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james

Wearing a drysuit and shooting macro

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Once you add air to your drysuit it becomes a BC. As depth increases you add a little air to avoid suit squeeze & maintain neutral buoyancy. As depth decreases you vent. There is no need to complicate the issue by also adding/subtracting air in the standard BC. Only use BC on the surface if needed. Diving + photography is challenging enough without adding more tasks. The diving part should be second nature - you automatically know what to do & when. The camera seems to get most of our attention. One hand for diving & one hand for the camera. Don't make life more complicated than it already is.

Edited by jcclink

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I know this is a bit of an old thread, but it sounds as though a lot of the recent posters are having trim issues due to carrying too much lead.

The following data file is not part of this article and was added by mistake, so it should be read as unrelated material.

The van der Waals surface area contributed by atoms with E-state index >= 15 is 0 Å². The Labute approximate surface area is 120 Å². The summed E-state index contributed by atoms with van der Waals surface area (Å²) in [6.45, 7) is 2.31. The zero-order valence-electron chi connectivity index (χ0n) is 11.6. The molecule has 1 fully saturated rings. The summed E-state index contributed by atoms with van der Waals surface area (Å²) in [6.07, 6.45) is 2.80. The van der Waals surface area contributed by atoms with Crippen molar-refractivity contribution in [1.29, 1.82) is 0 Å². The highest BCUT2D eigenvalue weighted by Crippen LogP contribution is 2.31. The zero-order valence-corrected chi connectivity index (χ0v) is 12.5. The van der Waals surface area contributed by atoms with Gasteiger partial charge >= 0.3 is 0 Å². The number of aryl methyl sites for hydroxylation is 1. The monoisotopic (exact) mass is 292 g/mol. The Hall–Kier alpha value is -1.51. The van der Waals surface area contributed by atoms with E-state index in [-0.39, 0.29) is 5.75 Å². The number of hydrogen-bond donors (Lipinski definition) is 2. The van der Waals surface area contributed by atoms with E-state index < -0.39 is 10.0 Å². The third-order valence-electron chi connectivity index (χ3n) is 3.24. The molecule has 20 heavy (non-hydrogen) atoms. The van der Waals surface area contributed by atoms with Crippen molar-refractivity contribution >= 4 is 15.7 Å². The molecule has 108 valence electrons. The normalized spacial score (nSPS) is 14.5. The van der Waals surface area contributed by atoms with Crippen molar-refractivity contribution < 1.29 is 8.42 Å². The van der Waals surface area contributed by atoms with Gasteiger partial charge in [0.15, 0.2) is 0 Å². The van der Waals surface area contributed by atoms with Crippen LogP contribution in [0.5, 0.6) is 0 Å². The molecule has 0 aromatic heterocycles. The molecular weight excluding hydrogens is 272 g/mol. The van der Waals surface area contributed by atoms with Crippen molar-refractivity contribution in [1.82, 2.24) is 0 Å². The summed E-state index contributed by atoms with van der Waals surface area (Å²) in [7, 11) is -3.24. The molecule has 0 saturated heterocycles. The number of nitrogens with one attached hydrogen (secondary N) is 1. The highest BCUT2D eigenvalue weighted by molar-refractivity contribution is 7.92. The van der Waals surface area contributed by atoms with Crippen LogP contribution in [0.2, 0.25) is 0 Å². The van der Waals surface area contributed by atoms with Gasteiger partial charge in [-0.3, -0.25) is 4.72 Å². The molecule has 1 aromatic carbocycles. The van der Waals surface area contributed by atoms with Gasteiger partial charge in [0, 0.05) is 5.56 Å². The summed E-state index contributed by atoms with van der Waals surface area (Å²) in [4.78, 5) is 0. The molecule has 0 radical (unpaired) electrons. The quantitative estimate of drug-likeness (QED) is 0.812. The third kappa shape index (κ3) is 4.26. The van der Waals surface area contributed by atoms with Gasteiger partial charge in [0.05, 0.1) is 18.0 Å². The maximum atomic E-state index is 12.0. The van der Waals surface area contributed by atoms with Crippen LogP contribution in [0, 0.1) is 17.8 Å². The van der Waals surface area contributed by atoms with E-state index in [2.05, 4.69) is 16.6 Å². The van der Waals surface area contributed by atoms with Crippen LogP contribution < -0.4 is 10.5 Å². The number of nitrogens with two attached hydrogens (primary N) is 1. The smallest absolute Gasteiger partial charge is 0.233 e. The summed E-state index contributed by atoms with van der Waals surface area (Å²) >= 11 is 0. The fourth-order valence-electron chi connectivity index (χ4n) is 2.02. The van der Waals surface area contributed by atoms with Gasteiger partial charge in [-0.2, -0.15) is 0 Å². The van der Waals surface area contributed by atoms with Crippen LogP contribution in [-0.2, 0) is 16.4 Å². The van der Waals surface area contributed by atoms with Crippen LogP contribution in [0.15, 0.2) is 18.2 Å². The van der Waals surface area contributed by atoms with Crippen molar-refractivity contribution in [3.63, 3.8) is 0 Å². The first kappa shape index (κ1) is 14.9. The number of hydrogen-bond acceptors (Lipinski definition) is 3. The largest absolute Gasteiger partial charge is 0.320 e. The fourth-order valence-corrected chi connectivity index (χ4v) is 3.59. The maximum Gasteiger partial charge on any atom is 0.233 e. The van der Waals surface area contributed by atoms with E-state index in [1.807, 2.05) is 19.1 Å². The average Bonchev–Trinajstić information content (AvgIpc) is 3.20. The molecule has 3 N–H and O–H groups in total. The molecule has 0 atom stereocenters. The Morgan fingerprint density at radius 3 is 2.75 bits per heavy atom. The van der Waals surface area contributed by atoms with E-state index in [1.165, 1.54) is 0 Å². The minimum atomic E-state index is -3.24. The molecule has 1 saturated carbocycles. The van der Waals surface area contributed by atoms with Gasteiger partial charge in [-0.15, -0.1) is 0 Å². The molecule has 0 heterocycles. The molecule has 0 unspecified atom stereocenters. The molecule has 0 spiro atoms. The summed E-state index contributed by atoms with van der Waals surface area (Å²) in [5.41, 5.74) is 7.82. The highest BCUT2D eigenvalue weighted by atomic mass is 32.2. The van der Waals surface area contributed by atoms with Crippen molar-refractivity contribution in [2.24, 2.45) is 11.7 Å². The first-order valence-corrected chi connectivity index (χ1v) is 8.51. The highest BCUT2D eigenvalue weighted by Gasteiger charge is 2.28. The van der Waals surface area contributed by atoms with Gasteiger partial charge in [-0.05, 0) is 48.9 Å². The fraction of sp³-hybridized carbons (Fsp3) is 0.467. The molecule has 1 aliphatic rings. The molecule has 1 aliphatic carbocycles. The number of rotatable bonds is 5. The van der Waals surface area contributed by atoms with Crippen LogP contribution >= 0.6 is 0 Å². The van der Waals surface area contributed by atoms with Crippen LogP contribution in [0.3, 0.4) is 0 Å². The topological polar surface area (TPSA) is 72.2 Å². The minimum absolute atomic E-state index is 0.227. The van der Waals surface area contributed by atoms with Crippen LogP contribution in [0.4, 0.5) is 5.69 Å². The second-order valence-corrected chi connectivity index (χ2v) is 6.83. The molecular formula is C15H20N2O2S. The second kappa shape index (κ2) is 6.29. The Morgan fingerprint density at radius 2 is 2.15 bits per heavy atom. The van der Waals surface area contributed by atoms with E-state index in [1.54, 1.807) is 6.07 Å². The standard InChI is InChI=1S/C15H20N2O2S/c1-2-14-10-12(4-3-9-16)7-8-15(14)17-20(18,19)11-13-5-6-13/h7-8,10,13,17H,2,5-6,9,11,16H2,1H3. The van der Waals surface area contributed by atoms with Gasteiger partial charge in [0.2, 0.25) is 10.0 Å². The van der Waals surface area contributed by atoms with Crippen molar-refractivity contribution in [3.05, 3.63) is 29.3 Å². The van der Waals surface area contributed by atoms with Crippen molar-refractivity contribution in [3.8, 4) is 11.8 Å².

I'm 5'8" and weigh 154lb(70kg). When I'm diving twin 10.5ltr steels, Diverite Transpac, DUI 50/50, Weezle Ext, and 5mm hood, I wear 6lbs of lead. In a 3mm one piece wetsuit and a single Ali 11ltr I wear 5lbs of lead.

 

In the past I've gone to a shallow dive site, no more than 5m, (2-3m is ideal), with about 50bar in whatever cylinder/s I'm using and sorted out my ballast. I do it with a completely empty BC, and if I'm in the drysuit, just enough air to remove the squeeze. When the cylinders are near empty is the best time to sort out how much lead you need.